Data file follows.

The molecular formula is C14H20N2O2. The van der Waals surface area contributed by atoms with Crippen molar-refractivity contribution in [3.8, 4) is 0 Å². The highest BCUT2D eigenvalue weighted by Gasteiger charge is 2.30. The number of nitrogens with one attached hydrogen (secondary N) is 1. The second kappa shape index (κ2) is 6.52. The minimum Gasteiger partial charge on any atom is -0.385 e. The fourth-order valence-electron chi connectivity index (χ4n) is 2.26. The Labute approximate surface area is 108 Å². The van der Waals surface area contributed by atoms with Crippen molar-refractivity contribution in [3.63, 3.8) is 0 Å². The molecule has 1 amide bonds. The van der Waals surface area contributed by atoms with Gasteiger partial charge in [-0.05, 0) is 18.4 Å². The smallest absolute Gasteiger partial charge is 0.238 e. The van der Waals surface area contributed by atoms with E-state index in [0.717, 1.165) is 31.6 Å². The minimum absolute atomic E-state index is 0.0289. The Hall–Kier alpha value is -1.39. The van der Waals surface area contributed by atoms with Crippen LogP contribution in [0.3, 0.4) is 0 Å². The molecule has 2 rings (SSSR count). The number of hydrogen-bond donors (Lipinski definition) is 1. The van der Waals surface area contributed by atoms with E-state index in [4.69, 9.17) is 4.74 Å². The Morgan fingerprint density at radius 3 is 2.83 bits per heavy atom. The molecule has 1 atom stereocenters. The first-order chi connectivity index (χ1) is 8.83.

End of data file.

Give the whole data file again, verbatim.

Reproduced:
The molecular formula is C14H20N2O2. The van der Waals surface area contributed by atoms with Crippen molar-refractivity contribution in [3.8, 4) is 0 Å². The highest BCUT2D eigenvalue weighted by Gasteiger charge is 2.30. The number of nitrogens with one attached hydrogen (secondary N) is 1. The second kappa shape index (κ2) is 6.52. The minimum Gasteiger partial charge on any atom is -0.385 e. The fourth-order valence-electron chi connectivity index (χ4n) is 2.26. The Labute approximate surface area is 108 Å². The van der Waals surface area contributed by atoms with Crippen molar-refractivity contribution in [3.63, 3.8) is 0 Å². The molecule has 1 amide bonds. The van der Waals surface area contributed by atoms with Gasteiger partial charge in [-0.05, 0) is 18.4 Å². The smallest absolute Gasteiger partial charge is 0.238 e. The van der Waals surface area contributed by atoms with E-state index in [0.717, 1.165) is 31.6 Å². The minimum absolute atomic E-state index is 0.0289. The Hall–Kier alpha value is -1.39. The van der Waals surface area contributed by atoms with Crippen LogP contribution in [0.3, 0.4) is 0 Å². The molecule has 2 rings (SSSR count). The number of hydrogen-bond donors (Lipinski definition) is 1. The van der Waals surface area contributed by atoms with E-state index in [4.69, 9.17) is 4.74 Å². The Morgan fingerprint density at radius 3 is 2.83 bits per heavy atom. The molecule has 1 atom stereocenters. The first-order chi connectivity index (χ1) is 8.83.